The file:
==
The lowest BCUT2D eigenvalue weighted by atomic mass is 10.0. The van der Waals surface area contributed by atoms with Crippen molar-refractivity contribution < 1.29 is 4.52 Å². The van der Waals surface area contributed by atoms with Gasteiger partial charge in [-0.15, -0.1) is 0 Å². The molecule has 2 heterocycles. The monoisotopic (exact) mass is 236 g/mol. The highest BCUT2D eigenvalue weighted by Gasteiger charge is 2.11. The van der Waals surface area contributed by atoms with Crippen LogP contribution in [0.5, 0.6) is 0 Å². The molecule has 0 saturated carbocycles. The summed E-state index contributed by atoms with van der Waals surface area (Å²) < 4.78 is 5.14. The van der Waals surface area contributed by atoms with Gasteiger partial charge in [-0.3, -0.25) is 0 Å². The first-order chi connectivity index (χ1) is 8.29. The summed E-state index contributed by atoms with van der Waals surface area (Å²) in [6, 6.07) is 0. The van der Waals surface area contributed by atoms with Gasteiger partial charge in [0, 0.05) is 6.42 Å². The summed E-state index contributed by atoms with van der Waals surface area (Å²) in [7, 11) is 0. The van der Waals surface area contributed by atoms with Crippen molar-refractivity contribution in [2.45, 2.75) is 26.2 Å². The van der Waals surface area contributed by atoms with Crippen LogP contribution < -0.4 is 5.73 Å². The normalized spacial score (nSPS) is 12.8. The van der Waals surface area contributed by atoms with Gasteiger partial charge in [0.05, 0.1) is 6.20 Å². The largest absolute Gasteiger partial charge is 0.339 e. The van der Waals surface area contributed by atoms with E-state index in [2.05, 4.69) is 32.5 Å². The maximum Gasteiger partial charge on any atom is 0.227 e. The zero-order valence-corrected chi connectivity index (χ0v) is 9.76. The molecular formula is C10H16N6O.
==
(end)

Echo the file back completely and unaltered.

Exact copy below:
The lowest BCUT2D eigenvalue weighted by atomic mass is 10.0. The van der Waals surface area contributed by atoms with Crippen molar-refractivity contribution < 1.29 is 4.52 Å². The van der Waals surface area contributed by atoms with Gasteiger partial charge in [-0.15, -0.1) is 0 Å². The molecule has 2 heterocycles. The monoisotopic (exact) mass is 236 g/mol. The highest BCUT2D eigenvalue weighted by Gasteiger charge is 2.11. The van der Waals surface area contributed by atoms with Crippen LogP contribution in [0.5, 0.6) is 0 Å². The molecule has 0 saturated carbocycles. The summed E-state index contributed by atoms with van der Waals surface area (Å²) < 4.78 is 5.14. The van der Waals surface area contributed by atoms with Gasteiger partial charge in [-0.3, -0.25) is 0 Å². The first-order chi connectivity index (χ1) is 8.29. The summed E-state index contributed by atoms with van der Waals surface area (Å²) in [6, 6.07) is 0. The van der Waals surface area contributed by atoms with Gasteiger partial charge in [0, 0.05) is 6.42 Å². The summed E-state index contributed by atoms with van der Waals surface area (Å²) in [7, 11) is 0. The van der Waals surface area contributed by atoms with Crippen molar-refractivity contribution in [2.45, 2.75) is 26.2 Å². The van der Waals surface area contributed by atoms with Crippen LogP contribution < -0.4 is 5.73 Å². The normalized spacial score (nSPS) is 12.8. The van der Waals surface area contributed by atoms with Gasteiger partial charge in [0.05, 0.1) is 6.20 Å². The largest absolute Gasteiger partial charge is 0.339 e. The van der Waals surface area contributed by atoms with E-state index in [2.05, 4.69) is 32.5 Å². The maximum Gasteiger partial charge on any atom is 0.227 e. The zero-order valence-corrected chi connectivity index (χ0v) is 9.76. The molecular formula is C10H16N6O.